September has been an unusually busy month, as I completed a five-week writing course and I also enjoyed attending the Rockingham Writers Convention. There I participated in various workshops and met admired authors, Tess Woods, Natasha Lester, and Annabel Smith. It also gave me a chance to catch with the dynamic team from Serenity Press, Karen McDermott and Monique Mulligan publishers of Writing the Dream and I saw fellow contributors Sandi Parsons and Michelle Nugent. I met another author ( more about her later) and caught up for the first time with a couple of ‘Facebook friends.’ One (J) had come from Queensland to attend the convention and the other(D) has recently moved to Western Australia from Queensland. We’d never met before but we hit it off right away, finding much to talk about.
Under Her Spell by Monique Mulligan
Writer Oliver Pendall is on location for the filming of his book Multiples.
He meets Kaylie by chance. She both teases and fascinates him but he’s not looking for a relationship.Despite this, Kaylie captures his imagination with her passion for using unusual words. Oliver’s writer’s interest is piqued by her lively mind and he’s also captivated by her cute persona too.Sadly, Kaylie appears to be disinterested in him, except when paradoxically, she isn’t.It’s a rare book that has a reader turning to Google to search out the meanings of words, but this one did. A sparkling romance.
Black Cats and Butlers A Rose Ravensthorpe Mystery by Janine Beacham
I happened on Black Cats And Butlers by chance, as it was shelved with adult fiction. in the library. It’s actually a middle-grade fiction – so I’m not the intended readership. Despite that, I really enjoyed it. The story was fast-paced and exciting. It appealed to me for both the humour and the crime content. Imagine, butlers those bastions of respectability are being murdered. Additionally, I was fascinated to learn about the cat statues in York England being stolen. Note there really are statues of cats on buildings in York and more are being put up. Tourists can take a tour of the statue locations.
Rose Ravensthorpe is a feisty and determined character and I can certainly see the potential for many further adventures. A lot of fun!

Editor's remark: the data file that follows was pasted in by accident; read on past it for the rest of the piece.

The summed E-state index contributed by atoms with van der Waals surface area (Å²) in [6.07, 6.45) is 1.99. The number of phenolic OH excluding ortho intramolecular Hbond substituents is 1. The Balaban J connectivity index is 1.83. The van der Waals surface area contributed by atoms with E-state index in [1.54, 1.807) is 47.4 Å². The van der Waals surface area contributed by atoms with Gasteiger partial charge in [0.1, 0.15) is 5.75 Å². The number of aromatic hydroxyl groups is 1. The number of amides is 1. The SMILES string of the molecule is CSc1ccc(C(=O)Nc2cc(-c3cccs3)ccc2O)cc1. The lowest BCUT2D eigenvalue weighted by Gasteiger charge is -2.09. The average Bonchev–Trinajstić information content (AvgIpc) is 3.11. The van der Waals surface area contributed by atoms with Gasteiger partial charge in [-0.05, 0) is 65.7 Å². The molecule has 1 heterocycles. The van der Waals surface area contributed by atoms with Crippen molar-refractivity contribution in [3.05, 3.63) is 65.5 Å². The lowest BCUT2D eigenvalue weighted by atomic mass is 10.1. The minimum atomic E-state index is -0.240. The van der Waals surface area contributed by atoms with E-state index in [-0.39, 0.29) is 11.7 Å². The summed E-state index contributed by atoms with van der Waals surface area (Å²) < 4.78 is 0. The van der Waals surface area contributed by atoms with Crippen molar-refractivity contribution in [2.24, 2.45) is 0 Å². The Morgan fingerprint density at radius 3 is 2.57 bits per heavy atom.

Love Under Fire by Carolyn Wren
A fast-paced action /romance
I was pleased to meet delightful author Carolyn Wren at The Rockingham Writers convention, we were seated at the same table and talked. She is a contributor to A Bouquet of Love and I was able to tell her how much I had enjoyed her hilarious story Angel in the Baking. She is also the author of eleven books.Later, I bought a copy Love Under Fire which she kindly signed for me.
Love Under Fire lives up to its promise. Astrid James, aid worker and daughter of a prominent politician is caught up in a coup in small jungle nation. Black ops agent Remy Cross has been sent to rescue her and has three days to do so.Despite the increasing danger Astrid refuses to leave unless the two orphans that she is protecting can be rescued too. It’s an unwelcome complication that Remy hasn’t planned for. The repartee and action continue from this well-matched duo. I was swept along with the plot twist and turns. A fun read.
Chocolate Shoes and Wedding Blues by Trisha Ashley
Tansy Poole’s relationship with her fiancée Justin is at a stalemate. So she returns to the Lancashire village of Sticklepond. There, Tansy is needed to help her much loved Aunt Nell with her shop Bright’s Shoes. Her aunt’s age and failing health mean that both she and the shop are in desperate need of more care.
Tansy is torn between a boyfriend who spends more time with his mother than with her and who is increasingly critical of everything about her and her aunt who brought her up and who needs her. Guilt and baking are her constant companions as she tries to keep everyone happy.
It’s a relief for her to return to Sticklepond.Tansy’s biological clock is ticking and her hopes for a home of her own and children seem further away than ever. At least in Sticklepond she’s wanted and avoiding her fiancés increasingly pointed criticisms, of her dress sense, her behaviour and her weight.
Staying with her aunt enables her to avoid her two malicious stepsisters and a potential mother in law from hell.Tansy wants to be with her aunt, who she cares for. When her aunt dies Tansy decides to stay and reopen the shop, to sell beautiful wedding shoes, vintage shoes, and even the chocolate shoes of the title
Her next door neighbour is presumed to be an ancient Shakespearian actor who has come to live in the village for peace and quiet. Instead, he is irascible, but a devastatingly handsome man, who dumped Tansy years ago. He doesn’t appear to recognise her or appreciate her dog, the noise of the workmen or the shop bell.
I really enjoyed this lively story, my appreciation sharpened by the fact that I knew so many of the locations, such as my old hometown of Southport, and neighbouring places such as Ormskirk, Rufford Old Hall, though not, of course, the fictional village of Stickelpond